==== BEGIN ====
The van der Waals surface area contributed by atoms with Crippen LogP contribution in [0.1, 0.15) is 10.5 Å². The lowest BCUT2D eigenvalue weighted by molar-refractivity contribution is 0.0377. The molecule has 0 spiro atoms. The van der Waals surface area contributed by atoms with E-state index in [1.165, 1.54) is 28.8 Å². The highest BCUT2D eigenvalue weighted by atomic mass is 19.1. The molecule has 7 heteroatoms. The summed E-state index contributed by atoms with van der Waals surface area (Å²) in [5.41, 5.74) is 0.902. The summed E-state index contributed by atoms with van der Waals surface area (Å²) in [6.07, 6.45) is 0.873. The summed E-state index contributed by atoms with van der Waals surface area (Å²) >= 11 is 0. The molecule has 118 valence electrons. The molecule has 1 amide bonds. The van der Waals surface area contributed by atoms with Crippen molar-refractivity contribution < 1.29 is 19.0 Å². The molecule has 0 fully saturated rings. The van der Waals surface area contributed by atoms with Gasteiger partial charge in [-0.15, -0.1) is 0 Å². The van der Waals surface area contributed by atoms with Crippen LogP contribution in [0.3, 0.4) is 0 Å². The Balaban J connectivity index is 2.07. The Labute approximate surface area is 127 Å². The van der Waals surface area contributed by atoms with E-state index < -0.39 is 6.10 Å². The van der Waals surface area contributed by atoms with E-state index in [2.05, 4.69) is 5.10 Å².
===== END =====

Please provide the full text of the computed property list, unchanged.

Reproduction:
The van der Waals surface area contributed by atoms with Crippen LogP contribution in [0.1, 0.15) is 10.5 Å². The lowest BCUT2D eigenvalue weighted by molar-refractivity contribution is 0.0377. The molecule has 0 spiro atoms. The van der Waals surface area contributed by atoms with E-state index in [1.165, 1.54) is 28.8 Å². The highest BCUT2D eigenvalue weighted by atomic mass is 19.1. The molecule has 7 heteroatoms. The summed E-state index contributed by atoms with van der Waals surface area (Å²) in [5.41, 5.74) is 0.902. The summed E-state index contributed by atoms with van der Waals surface area (Å²) in [6.07, 6.45) is 0.873. The summed E-state index contributed by atoms with van der Waals surface area (Å²) >= 11 is 0. The molecule has 118 valence electrons. The molecule has 1 amide bonds. The van der Waals surface area contributed by atoms with Crippen molar-refractivity contribution < 1.29 is 19.0 Å². The molecule has 0 fully saturated rings. The van der Waals surface area contributed by atoms with Gasteiger partial charge in [-0.15, -0.1) is 0 Å². The van der Waals surface area contributed by atoms with Crippen LogP contribution in [0.3, 0.4) is 0 Å². The Balaban J connectivity index is 2.07. The Labute approximate surface area is 127 Å². The van der Waals surface area contributed by atoms with E-state index < -0.39 is 6.10 Å². The van der Waals surface area contributed by atoms with E-state index in [2.05, 4.69) is 5.10 Å².